Asparagus and Trout Quiche

Posted By Kerri

Since it was St George’s Day, Stephen suggested we cook some asparagus. Not needing much of an excuse to eat asparagus, I happily agreed but remembered that it’s still a bit early and the spears are a bit tough. I decided to use the asparagus in a quiche, hoping the baking would sweeten and tenderise the spears.

The baking did indeed tenderise the spears but that’s about the only thing that went right. I didn’t have enough of the egg and cream mixture but went ahead and poured it on top of the onions/trout/asparagus anyway. I thought I might be able to rescue it by adding some creme-fraiche and milk but it just sort of settled on top. I sprinkled on the cheese anyway and shoved it in the oven, hoping for the best. It started to puff up which encouraged me but it just didn’t seem to cook. After about 40 minutes, I decided to grill the top so that it was at least brown and slightly attractive looking.

I took it out of the oven and left it to settle while I busied myself with a potato salad. Stephen arrived home and said it looked great. Then we cut into it and the whole thing collapsed. The insides were a curdled mess and looked thoroughly unpleasant and inedible. Stephen, who admits he’ll eat pretty much anything, went ahead and tasted it and said something kind about how the flavour was good so we ate it anyway. With our eyes shut. He was right, the flavour was good but whoever coined the phrase “we eat with our eyes” was right too.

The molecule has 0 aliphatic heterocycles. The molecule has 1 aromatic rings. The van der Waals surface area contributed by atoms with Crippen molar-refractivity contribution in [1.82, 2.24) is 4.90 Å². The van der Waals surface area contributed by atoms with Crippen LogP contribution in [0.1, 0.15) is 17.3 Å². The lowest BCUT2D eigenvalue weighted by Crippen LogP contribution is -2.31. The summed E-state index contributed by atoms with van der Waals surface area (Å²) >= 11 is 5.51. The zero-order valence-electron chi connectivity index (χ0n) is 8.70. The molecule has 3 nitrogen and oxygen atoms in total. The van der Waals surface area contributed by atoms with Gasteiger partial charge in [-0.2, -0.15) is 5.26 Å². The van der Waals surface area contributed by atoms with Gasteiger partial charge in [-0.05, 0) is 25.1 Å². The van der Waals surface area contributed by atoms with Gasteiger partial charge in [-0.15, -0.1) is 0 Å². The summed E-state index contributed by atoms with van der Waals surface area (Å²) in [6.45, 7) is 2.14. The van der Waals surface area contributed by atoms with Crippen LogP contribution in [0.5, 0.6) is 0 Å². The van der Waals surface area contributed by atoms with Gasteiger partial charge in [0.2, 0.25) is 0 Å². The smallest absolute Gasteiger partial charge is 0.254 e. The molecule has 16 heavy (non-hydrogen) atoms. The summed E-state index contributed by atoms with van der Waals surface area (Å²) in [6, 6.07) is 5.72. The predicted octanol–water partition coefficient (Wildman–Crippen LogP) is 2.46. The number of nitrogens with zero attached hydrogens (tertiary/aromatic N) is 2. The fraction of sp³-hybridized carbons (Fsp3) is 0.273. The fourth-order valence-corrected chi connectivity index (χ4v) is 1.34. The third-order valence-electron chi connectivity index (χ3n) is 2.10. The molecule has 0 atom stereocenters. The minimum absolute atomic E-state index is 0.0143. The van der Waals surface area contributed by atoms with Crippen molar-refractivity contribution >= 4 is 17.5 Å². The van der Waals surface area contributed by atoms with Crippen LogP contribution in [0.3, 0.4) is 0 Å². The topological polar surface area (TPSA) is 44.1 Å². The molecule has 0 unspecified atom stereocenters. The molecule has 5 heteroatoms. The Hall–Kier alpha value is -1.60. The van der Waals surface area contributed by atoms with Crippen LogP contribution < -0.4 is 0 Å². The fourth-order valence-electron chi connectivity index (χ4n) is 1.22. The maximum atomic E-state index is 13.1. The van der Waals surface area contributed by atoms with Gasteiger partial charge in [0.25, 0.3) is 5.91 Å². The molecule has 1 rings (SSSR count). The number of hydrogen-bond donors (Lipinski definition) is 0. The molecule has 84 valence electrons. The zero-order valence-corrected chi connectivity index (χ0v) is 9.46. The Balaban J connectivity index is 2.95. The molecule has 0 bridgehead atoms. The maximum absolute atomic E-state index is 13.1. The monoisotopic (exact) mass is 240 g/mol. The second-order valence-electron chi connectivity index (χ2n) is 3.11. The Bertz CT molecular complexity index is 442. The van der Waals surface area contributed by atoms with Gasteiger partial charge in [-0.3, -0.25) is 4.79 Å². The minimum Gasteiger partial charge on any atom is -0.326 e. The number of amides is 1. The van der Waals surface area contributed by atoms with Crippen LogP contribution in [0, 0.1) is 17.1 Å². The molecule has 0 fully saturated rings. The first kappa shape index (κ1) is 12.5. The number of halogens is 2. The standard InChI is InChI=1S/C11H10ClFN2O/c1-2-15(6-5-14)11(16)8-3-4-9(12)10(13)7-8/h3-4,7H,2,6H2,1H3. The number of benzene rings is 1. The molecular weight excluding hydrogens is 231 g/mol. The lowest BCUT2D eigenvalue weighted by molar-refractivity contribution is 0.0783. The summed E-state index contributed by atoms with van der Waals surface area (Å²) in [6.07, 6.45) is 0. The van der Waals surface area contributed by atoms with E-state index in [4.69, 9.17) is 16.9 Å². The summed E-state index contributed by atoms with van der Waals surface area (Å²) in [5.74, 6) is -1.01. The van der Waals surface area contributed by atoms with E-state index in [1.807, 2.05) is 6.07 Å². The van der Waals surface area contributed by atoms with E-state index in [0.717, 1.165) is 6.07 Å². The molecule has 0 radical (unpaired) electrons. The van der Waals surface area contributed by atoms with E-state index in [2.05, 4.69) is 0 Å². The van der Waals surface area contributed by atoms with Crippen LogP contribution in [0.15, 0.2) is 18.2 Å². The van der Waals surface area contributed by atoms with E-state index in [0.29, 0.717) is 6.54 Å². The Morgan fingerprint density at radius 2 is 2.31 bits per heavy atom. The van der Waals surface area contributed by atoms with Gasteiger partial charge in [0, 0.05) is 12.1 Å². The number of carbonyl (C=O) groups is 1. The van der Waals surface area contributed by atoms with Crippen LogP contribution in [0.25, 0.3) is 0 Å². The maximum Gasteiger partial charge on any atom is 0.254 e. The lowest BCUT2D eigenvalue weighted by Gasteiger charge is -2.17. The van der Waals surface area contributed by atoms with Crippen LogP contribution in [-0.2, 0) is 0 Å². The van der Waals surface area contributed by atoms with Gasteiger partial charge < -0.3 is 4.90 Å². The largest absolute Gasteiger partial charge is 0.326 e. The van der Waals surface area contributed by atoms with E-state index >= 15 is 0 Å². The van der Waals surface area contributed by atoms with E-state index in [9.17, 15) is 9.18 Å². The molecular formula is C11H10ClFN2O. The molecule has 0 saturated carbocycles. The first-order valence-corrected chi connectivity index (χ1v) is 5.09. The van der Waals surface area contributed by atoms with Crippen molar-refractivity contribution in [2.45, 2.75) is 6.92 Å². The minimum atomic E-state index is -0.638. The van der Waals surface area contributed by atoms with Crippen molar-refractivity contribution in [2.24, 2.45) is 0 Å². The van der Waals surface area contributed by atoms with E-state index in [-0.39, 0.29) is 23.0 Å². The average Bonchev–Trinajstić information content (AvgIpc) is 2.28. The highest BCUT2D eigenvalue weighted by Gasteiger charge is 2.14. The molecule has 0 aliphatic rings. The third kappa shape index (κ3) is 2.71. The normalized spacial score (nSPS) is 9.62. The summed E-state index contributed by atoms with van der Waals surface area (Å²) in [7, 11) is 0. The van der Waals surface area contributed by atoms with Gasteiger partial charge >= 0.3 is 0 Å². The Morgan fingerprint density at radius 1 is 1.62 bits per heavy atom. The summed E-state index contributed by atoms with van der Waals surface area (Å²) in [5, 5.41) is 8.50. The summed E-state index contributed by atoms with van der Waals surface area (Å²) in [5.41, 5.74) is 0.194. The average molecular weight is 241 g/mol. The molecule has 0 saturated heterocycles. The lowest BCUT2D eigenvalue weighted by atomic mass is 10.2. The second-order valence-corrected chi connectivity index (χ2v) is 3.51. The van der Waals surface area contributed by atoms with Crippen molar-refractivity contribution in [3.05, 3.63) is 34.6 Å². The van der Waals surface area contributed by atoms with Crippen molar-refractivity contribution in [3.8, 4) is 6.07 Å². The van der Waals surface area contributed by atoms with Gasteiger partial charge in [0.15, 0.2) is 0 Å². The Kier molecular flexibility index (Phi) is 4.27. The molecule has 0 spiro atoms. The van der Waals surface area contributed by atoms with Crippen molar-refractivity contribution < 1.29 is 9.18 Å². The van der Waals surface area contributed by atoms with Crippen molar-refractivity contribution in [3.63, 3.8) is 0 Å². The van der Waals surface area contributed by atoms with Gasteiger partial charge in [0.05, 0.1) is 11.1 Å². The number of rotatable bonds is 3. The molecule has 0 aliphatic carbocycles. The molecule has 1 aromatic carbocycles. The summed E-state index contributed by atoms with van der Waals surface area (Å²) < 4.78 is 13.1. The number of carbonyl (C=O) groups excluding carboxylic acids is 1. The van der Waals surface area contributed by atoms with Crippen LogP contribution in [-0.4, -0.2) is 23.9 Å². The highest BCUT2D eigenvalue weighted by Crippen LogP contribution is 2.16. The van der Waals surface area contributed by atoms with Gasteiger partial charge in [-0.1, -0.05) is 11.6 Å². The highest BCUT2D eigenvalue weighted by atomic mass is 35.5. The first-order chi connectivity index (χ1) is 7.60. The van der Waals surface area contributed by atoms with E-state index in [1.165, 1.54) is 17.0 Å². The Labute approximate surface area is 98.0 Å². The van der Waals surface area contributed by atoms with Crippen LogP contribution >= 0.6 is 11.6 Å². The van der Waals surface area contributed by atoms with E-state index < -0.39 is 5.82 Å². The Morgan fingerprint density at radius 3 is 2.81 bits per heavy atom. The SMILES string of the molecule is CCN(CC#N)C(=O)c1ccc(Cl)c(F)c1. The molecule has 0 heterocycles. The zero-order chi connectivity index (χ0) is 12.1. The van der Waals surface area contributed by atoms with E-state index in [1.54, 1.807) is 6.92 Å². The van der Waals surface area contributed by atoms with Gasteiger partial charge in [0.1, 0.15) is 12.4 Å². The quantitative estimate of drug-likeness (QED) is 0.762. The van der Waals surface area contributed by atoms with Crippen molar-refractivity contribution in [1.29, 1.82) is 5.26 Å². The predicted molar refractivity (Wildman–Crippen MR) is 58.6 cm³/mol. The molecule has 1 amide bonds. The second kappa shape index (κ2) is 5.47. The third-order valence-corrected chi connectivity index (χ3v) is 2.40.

Needless to say, I’m not going to add the recipe. I might make this again though, principally because it is a good flavour combination but also because I got far too much pleasure than is normal from arranging those asparagus spears. If that works out then I’ll make another post, if it doesn’t then, well, it’ll be my little secret.

PS from Stephen – that’s a bottle of Chapel Down brut sparkling wine in the background. Most people drink some sort of English ale on St George’s Day but we decided to go with English sparkling wine instead. It was really good – we’ve had it a couple times before (along with Nytetimber which I used to think was a bargain but has risen in price quite a bit over the past few years). It had lovely yeasty and fruity (peachy and citrus) flavours along with a hint of floral aroma. Just the sort of thing you’d expect from a well balanced Champagne, and cheaper than most of them.

Apr 23rd, 2010

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